Last week, the boot company bowed a pop-up shop in Seattle, a few blocks from Pike Place Market. The store looks much like a warehouse, with raw wooden, crate-like displays, brick walls and fluorescent industrial lighting. It offers the brand’s full line for men and women, including limited-edition product such as the Stussy Deluxe and Vintage collections.
The company plans to open pop-up stores in other cities around the country, based on the success of the temporary shop it opened in East London last month.
“The economy has led to some attractive lease options in key markets,” said Kimberly Barta, VP of marketing for Dr. Martens. “Pop-up retail allows for a direct connection and ongoing conversations with consumers. It becomes more than a store, it becomes an event space where the brand’s heritage in music, art and fashion can be linked with influencers in each city.” Barta said the store could also serve as a laboratory for testing new product.
Second Time Around
After unveiling a pop-up store at 125 Rivington St. in New York in February, Vane and Sebago are setting up shop there again. The store, which opened last Friday, features exclusive footwear for Vane from the Legendary Raw Collection of CAT Footwear, as well as Sebago’s Docksides boat shoes and classic loafers.
“[The first pop-up shop] was a tremendous success,” said Mike Wall, director of sales for Sebago. “We weren’t looking to do it again, nor did we have the agenda to, but the location came up again and it’s such a cool part of town. The Generation Y customer we’re after is right in that neighborhood.”
Wall added that the pop-up concept, located down the street from Alife Rivington Club, helps drive traffic despite consumers’ resistance to spending. “When people know it’s short-term, they want to get to the store as soon as possible,” he said. “Last time, the Vane products sold out. Those kids are looking for iconic product with a twist to it, so when this opportunity came up, we had to take it [again].”
Over the Top
The Marina Bay Sands, a luxurious resort in Singapore currently under construction, has announced a lineup of high-fashion retailers, set to open during the first half of 2010.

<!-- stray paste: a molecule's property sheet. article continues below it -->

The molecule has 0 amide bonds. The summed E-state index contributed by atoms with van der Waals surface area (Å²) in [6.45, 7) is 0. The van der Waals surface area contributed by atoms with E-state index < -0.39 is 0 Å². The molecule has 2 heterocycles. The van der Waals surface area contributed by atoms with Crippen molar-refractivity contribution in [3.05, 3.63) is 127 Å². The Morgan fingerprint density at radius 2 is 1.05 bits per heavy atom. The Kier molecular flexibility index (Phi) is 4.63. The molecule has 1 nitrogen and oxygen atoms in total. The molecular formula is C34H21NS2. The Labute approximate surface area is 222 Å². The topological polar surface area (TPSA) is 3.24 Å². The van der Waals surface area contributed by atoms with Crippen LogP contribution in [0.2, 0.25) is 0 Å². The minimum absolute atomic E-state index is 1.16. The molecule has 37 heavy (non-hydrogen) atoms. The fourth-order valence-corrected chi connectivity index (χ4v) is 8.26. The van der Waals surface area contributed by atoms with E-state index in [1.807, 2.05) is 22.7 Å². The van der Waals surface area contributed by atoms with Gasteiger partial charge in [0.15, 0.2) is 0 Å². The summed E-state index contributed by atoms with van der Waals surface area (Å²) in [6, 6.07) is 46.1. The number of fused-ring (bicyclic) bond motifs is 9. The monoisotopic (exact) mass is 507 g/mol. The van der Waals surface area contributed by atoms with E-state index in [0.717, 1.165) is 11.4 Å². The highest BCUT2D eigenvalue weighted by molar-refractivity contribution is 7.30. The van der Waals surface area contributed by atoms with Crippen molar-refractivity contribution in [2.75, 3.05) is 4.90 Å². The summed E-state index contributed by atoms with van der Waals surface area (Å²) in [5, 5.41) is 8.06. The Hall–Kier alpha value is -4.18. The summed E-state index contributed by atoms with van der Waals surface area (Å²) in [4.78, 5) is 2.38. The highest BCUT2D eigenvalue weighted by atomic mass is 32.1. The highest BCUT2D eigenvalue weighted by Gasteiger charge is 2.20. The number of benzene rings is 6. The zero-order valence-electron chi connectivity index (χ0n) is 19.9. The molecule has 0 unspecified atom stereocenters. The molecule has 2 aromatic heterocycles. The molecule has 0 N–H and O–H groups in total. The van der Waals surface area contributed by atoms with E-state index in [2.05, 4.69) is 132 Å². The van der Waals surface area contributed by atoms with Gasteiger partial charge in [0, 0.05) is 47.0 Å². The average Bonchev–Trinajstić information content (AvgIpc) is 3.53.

Louis Vuitton will bow a glass-and-steel “island” store designed to seemingly float on the water in front of the Marina Bay Sands. Guests will be able to access the store through an underwater tunnel that connects to the rest of the resort.
The Marina’s main shopping center will boast about 300 stores, including Prada, Burberry, Chanel, Yves Saint Laurent and Bally, among others.
Despite the economy, retailers are rushing to fill the space, said David Sylvester, VP of Asian retail for Las Vegas Sands Corp., which is developing the property. “Those brands believe that an integrated resort offering everything from shopping to theater and gaming to conventions will attract new customer segments to Singapore,” he said. “While the economy is showing signs of improvement around the world, we see considerable confidence from customers in Asia, and that’s where most of our customers will come from.”
Terra Plana’s Eco Oasis
Terra Plana celebrated last Thursday the official opening of its new Nolita shop in New York, which features the brand’s full range of collections.
Sabra Ellingson, the company’s director of operations for North and South America, said that while Terra Plana had a great retail spot on Elizabeth Street, she had been hoping to snag an even larger location. So when the 2,200-sq.-ft. space at 254 Elizabeth St. became available just two doors down, she jumped at the opportunity to move.
“All the remodeling has an eco-friendly story,” said Ellingson. “The paint is eco-friendly, we used energy-efficient lighting, even our kitchen area uses energy-efficient electronics and appliances.” Much of the space was constructed from reclaimed wood, including fallen tree stumps gathered in New Jersey.
The new boutique also houses corporate offices for Terra Plana.